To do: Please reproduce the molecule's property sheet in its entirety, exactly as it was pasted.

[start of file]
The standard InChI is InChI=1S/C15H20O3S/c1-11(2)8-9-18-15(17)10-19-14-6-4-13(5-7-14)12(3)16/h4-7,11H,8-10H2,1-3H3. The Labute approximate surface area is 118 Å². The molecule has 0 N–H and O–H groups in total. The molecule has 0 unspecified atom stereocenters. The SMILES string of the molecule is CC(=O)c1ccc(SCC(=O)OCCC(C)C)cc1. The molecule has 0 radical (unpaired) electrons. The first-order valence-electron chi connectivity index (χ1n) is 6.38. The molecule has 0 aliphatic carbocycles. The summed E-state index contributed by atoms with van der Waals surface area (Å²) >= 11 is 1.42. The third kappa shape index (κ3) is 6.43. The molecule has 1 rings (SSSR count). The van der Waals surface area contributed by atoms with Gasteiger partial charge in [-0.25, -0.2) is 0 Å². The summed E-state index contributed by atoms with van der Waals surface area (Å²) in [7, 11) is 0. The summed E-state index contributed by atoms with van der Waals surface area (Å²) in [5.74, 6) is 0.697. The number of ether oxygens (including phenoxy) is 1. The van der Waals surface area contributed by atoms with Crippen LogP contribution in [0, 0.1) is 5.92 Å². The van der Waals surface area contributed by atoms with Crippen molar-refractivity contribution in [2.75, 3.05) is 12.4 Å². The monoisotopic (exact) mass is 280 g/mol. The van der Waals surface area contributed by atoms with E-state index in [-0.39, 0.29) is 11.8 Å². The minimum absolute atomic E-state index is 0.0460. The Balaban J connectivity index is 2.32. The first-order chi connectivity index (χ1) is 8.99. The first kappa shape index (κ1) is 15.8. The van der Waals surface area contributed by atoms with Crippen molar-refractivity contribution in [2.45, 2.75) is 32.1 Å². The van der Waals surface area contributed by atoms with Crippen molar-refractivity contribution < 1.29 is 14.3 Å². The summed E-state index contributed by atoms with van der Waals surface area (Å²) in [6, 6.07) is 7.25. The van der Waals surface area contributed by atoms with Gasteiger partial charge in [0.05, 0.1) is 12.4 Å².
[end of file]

The standard InChI is InChI=1S/C15H20O3S/c1-11(2)8-9-18-15(17)10-19-14-6-4-13(5-7-14)12(3)16/h4-7,11H,8-10H2,1-3H3. The Labute approximate surface area is 118 Å². The molecule has 0 N–H and O–H groups in total. The molecule has 0 unspecified atom stereocenters. The SMILES string of the molecule is CC(=O)c1ccc(SCC(=O)OCCC(C)C)cc1. The molecule has 0 radical (unpaired) electrons. The first-order valence-electron chi connectivity index (χ1n) is 6.38. The molecule has 0 aliphatic carbocycles. The summed E-state index contributed by atoms with van der Waals surface area (Å²) >= 11 is 1.42. The third kappa shape index (κ3) is 6.43. The molecule has 1 rings (SSSR count). The van der Waals surface area contributed by atoms with Gasteiger partial charge in [-0.25, -0.2) is 0 Å². The summed E-state index contributed by atoms with van der Waals surface area (Å²) in [7, 11) is 0. The summed E-state index contributed by atoms with van der Waals surface area (Å²) in [5.74, 6) is 0.697. The number of ether oxygens (including phenoxy) is 1. The van der Waals surface area contributed by atoms with Crippen LogP contribution in [0, 0.1) is 5.92 Å². The van der Waals surface area contributed by atoms with Crippen molar-refractivity contribution in [2.75, 3.05) is 12.4 Å². The monoisotopic (exact) mass is 280 g/mol. The van der Waals surface area contributed by atoms with E-state index in [-0.39, 0.29) is 11.8 Å². The minimum absolute atomic E-state index is 0.0460. The Balaban J connectivity index is 2.32. The first-order chi connectivity index (χ1) is 8.99. The first kappa shape index (κ1) is 15.8. The van der Waals surface area contributed by atoms with Crippen molar-refractivity contribution in [2.45, 2.75) is 32.1 Å². The van der Waals surface area contributed by atoms with Crippen molar-refractivity contribution < 1.29 is 14.3 Å². The summed E-state index contributed by atoms with van der Waals surface area (Å²) in [6, 6.07) is 7.25. The van der Waals surface area contributed by atoms with Gasteiger partial charge in [0.05, 0.1) is 12.4 Å².